West coast rapper and singer Blxst has already scored a couple of hits and worked alongside some iconic figures like Nas, Snoop Dogg and E-40 before putting out his debut album. Essentially going full R&B, Blxst leans more than ever towards his soulful tones and beachside vibe as he runs through a series of tracks about relationships in varying states of strength. While Blxst has quite a bit of talent on a technical level, delivering some impressive vocal performances, and the instrumentals on the project are enough to get most people moving, Before You Go proves that he’s still slightly underdeveloped from the perspective of songwriting and structure. Blxst shows a lot of potential, but many of these tracks don’t show a lot of personality and melt into the trendy sounds of today. Still, if you’re looking for something new to throw on in the background, you likely can’t get much better than this.
Blxst just showed up on Kehlani’s latest album, and there are quite a few moments here where the sun-dappled sound, languid guitar strums and shimmering synths that make up the album’s sound really make him reminiscent of a male Kehlani in her career beginnings, circa 2015’s You Should Be Here, right down to the flippant, conversational lyrics. After a brief intro that subsumes listeners in the album’s overarching vibe, “Never Was Wrong” continues it with some engaging sax embellishments in the background. While “tripping like my shoe’s untied” is such a simple and clever line that it’s a wonder nobody’s used it before, the track – like most – is pretty generic and bland. Blxst tries his best with a couple somewhat unexpected and fun melodic diversions in his rap-sung flow, but it’s something he pulls off a lot better on the next track “About You.”
If anything sets Blxst apart from his contemporaries, it’s the way he meanders up and down the scales while pulling off speedier, half-rapped passages, simultaneously showing off the powers of his range and rhythmic abilities. Driven by more of a knocking beat and a great bassline surrounded by watery chords, this is one of the more memorable melodies on the project. “Fake Love in LA” sees the sound already getting a little repetitive, but Blxst and Arin Ray have a solid vocal contrast and offer a nice sentiment as they offer a potential partner something real in the overwhelmingly fake world of the City of Angels.
The album continues with a series of tracks that are mostly average, but each one with an element that keeps things a little interesting and shows a lot of promise for Blxst’s future. The track “Pick Your Poison” throws a trap beat onto the beachside sound and sees Blxst mostly stick to safe melodies that don’t venture outside of his comfort zone, but an extended violin solo from close friend and producer Grandmaster Vic genuinely adds so much due to it being such a surprise in a mostly uniform-sounding project. “Couldn’t Wait For It” brings Rick Ross on board for a track in his typical wheelhouse: that is, being the master of sounding like he’s dripping in opulence on a laid-back hip-hop beat. Blxst is a little more focused on straight-up bars on this track and does a little flexing, which is a nice change of pace from the relationship material. Dropping a line like “I can’t do mediocre, gotta be GOAT approved” is a bold move – he certainly has mingled with some GOATs, but as he aptly points out on the very next song, Blxst is still at the beginning and working his way up, figuring out what works for him and what doesn’t. “Still Omw” features some truly overused rhymes and cuts off too early, but with some funkier aspects to the instrumental that make it stand out, this could have been one of the better tracks if it were fully worked through. Still, it offers promise that Blxst’s claim that he’ll soon be coming for the top might ring true.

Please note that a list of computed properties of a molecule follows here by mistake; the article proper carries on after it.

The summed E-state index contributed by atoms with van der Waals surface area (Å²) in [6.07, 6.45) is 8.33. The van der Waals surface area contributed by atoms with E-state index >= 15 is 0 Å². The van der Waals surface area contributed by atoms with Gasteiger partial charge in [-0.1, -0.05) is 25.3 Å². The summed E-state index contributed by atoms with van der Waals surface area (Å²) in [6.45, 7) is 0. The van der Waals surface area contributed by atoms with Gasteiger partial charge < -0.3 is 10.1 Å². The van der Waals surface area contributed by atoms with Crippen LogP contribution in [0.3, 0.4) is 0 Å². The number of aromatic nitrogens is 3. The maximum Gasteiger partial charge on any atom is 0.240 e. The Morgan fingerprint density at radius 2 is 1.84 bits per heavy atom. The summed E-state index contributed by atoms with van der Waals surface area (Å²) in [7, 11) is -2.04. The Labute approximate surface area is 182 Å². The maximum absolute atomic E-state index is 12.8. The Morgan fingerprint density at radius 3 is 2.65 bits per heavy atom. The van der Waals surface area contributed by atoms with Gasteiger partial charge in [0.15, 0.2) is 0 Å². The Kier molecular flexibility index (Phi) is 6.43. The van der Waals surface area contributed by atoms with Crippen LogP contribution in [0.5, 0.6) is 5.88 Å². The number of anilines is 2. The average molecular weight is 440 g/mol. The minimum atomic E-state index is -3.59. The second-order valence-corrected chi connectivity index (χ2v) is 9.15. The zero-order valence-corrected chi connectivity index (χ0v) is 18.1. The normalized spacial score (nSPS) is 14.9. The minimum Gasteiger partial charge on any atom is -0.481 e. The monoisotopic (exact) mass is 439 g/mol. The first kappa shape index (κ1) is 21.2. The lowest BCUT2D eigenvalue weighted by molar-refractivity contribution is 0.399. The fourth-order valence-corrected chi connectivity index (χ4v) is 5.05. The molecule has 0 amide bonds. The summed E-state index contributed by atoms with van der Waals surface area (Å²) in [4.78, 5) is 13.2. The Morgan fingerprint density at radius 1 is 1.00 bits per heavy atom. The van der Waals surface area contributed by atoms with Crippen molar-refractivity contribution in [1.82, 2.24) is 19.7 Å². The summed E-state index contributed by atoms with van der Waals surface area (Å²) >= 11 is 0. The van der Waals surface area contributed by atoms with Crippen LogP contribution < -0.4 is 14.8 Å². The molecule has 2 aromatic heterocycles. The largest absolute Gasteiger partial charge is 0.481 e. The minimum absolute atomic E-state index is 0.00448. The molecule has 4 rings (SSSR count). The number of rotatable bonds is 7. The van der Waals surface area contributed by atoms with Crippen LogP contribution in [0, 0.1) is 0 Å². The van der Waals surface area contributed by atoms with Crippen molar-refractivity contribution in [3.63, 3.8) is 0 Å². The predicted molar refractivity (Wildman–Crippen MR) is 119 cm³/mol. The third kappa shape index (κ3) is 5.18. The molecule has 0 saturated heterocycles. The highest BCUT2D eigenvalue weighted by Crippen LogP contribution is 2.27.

Tracks like “Keep Comin’ Back” and “Sometimes” keep up the trend of having one thing that keeps tracks from being dismissible despite the album’s distinct energy wearing thin as things progress into the second half. The former has a bit more of an ambitious angle when it comes to the instrumental as the guitar parts are chopped up to isolate some speedier, transitional moments although the track once again feels incredibly short, while the latter brings another higher-voiced singer in Zacari on board for Blxst to bounce off of. Zacari brings some of the much-needed personality the album needs with some standout bars, but can’t save the track from a messily-executed transition near the end. “Every Good Girl,” on the other hand, reaches back into the past for a new sound to liven things up. With the icy synths of an LL Cool J sample, Blxst brings one of his most impressive vocal performances of the album to the table and the track’s harmonies pop out of the mix – he really sounds a lot like Ty Dolla $ign on this one. The project winds down with a couple more tracks without much new going for them – the instrumental of “Be Forreal” gives a bit too many flashbacks to Justin Bieber’s “Intentions” – but “Let It Be Known” finishes things off with Blxst on a little more of a storytelling angle as he offers a final dismissal of the fakes.
With so many iconic figures in his corner and as much natural talent as he has, there shouldn’t be any way that Blxst doesn’t improve on this project in the future as he hones his craft in the studio. Quite a few things on this project worked well – it’s just a matter of figuring out which ones those were.
Favourite Tracks: About You, Every Good Girl, Fake Love in LA, Still Omw
Least Favourite Track: Be Forreal